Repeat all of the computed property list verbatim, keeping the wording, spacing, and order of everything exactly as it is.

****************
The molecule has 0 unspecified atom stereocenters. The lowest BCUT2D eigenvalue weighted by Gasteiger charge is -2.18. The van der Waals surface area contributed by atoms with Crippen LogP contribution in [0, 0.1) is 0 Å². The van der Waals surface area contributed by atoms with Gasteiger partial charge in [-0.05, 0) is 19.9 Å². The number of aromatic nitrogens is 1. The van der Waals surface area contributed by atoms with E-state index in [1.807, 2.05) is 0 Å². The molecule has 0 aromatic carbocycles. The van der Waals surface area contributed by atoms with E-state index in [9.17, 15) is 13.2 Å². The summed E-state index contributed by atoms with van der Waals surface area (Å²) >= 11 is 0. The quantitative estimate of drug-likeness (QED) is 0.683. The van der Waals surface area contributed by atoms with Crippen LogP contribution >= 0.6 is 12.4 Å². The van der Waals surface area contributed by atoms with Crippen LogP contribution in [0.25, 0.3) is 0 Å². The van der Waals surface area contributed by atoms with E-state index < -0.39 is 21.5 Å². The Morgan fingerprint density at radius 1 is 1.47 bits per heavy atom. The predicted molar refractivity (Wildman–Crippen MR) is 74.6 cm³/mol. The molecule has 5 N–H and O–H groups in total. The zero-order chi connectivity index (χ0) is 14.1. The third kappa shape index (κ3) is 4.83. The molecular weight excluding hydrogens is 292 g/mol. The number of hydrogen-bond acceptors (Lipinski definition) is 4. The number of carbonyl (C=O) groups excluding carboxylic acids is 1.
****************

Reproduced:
The molecule has 0 unspecified atom stereocenters. The lowest BCUT2D eigenvalue weighted by Gasteiger charge is -2.18. The van der Waals surface area contributed by atoms with Crippen LogP contribution in [0, 0.1) is 0 Å². The van der Waals surface area contributed by atoms with Gasteiger partial charge in [-0.05, 0) is 19.9 Å². The number of aromatic nitrogens is 1. The van der Waals surface area contributed by atoms with E-state index in [1.807, 2.05) is 0 Å². The molecule has 0 aromatic carbocycles. The van der Waals surface area contributed by atoms with E-state index in [9.17, 15) is 13.2 Å². The summed E-state index contributed by atoms with van der Waals surface area (Å²) >= 11 is 0. The quantitative estimate of drug-likeness (QED) is 0.683. The van der Waals surface area contributed by atoms with Crippen LogP contribution >= 0.6 is 12.4 Å². The van der Waals surface area contributed by atoms with Crippen LogP contribution in [0.25, 0.3) is 0 Å². The van der Waals surface area contributed by atoms with E-state index < -0.39 is 21.5 Å². The Morgan fingerprint density at radius 1 is 1.47 bits per heavy atom. The predicted molar refractivity (Wildman–Crippen MR) is 74.6 cm³/mol. The molecule has 5 N–H and O–H groups in total. The zero-order chi connectivity index (χ0) is 14.1. The third kappa shape index (κ3) is 4.83. The molecular weight excluding hydrogens is 292 g/mol. The number of hydrogen-bond acceptors (Lipinski definition) is 4. The number of carbonyl (C=O) groups excluding carboxylic acids is 1.